Yashica 44

Discussion in 'Classic Manual Cameras' started by greg_nixon|2, Aug 4, 2017.

  1. In last weekends "what camera(s) are you using this weekend?" I said I was going to take out my Yashica 44, 127 TLR. I did take it out but the results were not good. It has a slide over the red window, which you only open when winding on to the next frame and then close when you are taking the shot. I only wound on in shadow not in full brightness. Every single frame had a broad dark band running down the photo. I've attempted to cure this problem by putting in a foam washer that sits between the pressure plate and the red window. I haven't got the results back yet, but I think it will improve on the problem. Here is a link that shows what has been done.

    Yashica 44
  2. Greg, I'm impressed with how you've fixed the red window, but I can't see how this was the cause of the problem with your pictures. Light leaks from the red window should surely appear as circles, arcs or streaks in its vicinity on the negative.

    It doesn't look like a light leak, but I can't offhand think of any way this could have happened in the camera.
  3. Dustin McAmera

    Dustin McAmera Yorkshire, mostly on film.

    Looks rather like what you'd get if there wasn't enough developer to cover the film in the tank, or if the reel migrated up the centre column.
  4. John: There is always a gap between the pressure plate and the red window. My theory is that light coming in from the red window is scattered around, causing that dark band along the edge. It only has to be in one spot, moving the film past a spot will look leave a trail like that. That's the theory, unfortunately I will be be away for 3 weeks and can't test it till then.

    Dustin: I've had that problem, It normally leaves bubble like patterns on the the side of the film.

    We will see when I get back. I'll post the results here.
  5. Dustin McAmera

    Dustin McAmera Yorkshire, mostly on film.

    I think the pattern is wrong for what you describe. If extra light were getting to the film as you wind, you'd expect a dark stripe on the negative, and so a bright one on the positive image. You have a dark stripe on the positive image. In addition, the stripe is quite uniform, whereas I think the extra exposure would be more pronounced at the start and finish of each winding action.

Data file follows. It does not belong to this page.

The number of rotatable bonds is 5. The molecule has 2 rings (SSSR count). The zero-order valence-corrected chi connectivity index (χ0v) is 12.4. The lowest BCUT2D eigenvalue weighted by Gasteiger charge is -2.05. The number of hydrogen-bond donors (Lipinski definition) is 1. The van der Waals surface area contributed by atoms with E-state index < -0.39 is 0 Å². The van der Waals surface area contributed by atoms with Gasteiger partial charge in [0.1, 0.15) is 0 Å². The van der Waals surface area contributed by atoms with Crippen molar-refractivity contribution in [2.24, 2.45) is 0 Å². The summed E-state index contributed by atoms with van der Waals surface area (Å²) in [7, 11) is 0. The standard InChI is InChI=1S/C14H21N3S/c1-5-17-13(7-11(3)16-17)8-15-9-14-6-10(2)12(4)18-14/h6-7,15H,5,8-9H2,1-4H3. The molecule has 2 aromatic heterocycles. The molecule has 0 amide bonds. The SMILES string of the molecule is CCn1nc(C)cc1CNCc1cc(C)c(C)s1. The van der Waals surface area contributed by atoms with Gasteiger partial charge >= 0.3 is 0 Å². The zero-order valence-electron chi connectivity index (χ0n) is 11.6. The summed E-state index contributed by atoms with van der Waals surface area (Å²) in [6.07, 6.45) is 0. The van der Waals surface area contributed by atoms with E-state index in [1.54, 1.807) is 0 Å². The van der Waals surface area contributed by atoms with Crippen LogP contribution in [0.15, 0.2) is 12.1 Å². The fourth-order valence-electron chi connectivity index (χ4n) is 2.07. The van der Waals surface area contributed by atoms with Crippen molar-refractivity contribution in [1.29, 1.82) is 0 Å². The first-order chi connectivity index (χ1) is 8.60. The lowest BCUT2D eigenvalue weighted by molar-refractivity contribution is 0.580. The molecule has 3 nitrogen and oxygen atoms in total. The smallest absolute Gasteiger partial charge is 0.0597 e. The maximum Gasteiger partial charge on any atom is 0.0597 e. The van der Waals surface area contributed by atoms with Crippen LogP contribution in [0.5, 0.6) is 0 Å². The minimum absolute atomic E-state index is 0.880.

6. Yes, I agree with what you say That's left me with another problem to think about.
  7. If you can post an example, we can try to work the problem out. Does not look like a light leak.
  8. There is a link in the first post to a Flickr album. There is a scan there of a negative from the 44.
  9. I have a 44 and wonder how one could decide where the 'start' and the first frame is if the window is blocked:)? Keeping the darkness from the side (mine has its window in the middle) does sound a bit odd as said above.
  10. Well Murray that raises another question.
    First, I no longer think that the dark band was a light leak around the red window. I think the problem is more likely to be not enough solution in the dev tank. I will be trying this out over the weekend. As for the red window being in the centre of the film, on the film backing paper from Efke 127 the centre track is for 8 frames per roll. How does that compare with the number of frames that you have been getting? The outside track on the same backing paper is for 12 frames per roll, which is what I have been getting.
    As to lining up the frame number without the red window open, I don't think you can.

  11. I have a vague recollection of an article on bad backing paper...don't shoot 120 at the moment, so didn't pay a great deal of attention.
  12. Dustin McAmera

    Dustin McAmera Yorkshire, mostly on film.

    What the OP has is a 44A; it doesn't say 'A' anywhere, but that's what the model is. This is the only one of the three Yashica 44 cameras where you have to use the red window for all 12 pictures: see the three Yashica 44s at Camera-wiki. The original 44 has a reciprocating film-advance lever, which will wind until you have advanced one frame, then lock up until you expose. The 44LM has a winding knob, which again locks when you have wound far enough.
    I have my 44LM here. Like Murray's camera, the red window is in the middle. You only use it at the start of the roll; you wind until you get the number '1' in the window, then you slide the cover over the window, and press the little knob on the side that resets the frame counter. So yes, you use the 'Frame 1' marking of the 1-8 numbers. At the other end of the film, when you have exposed number 12, the camera will wind as much as you like, since you're now taking up all the tail of backing paper.
  13. Thanks for the additional info Dustin. Which make sense now. I have seen the model with the winding crank. we live and learn.
  14. Just to finish off the post, the problem was with the level of chemical in the drum. I ignored the instructions on the drum and measured the capacity first. All the band problems have gone away. Thanks to all who contributed a response.

    Kodak Portra 160 NC, PMK Pyro, Canon 8800F, Viewscan
    01 (Medium).jpg

    Tuna Fishing Vessel
  15. Looks good. Glad you found the problem.

Share This Page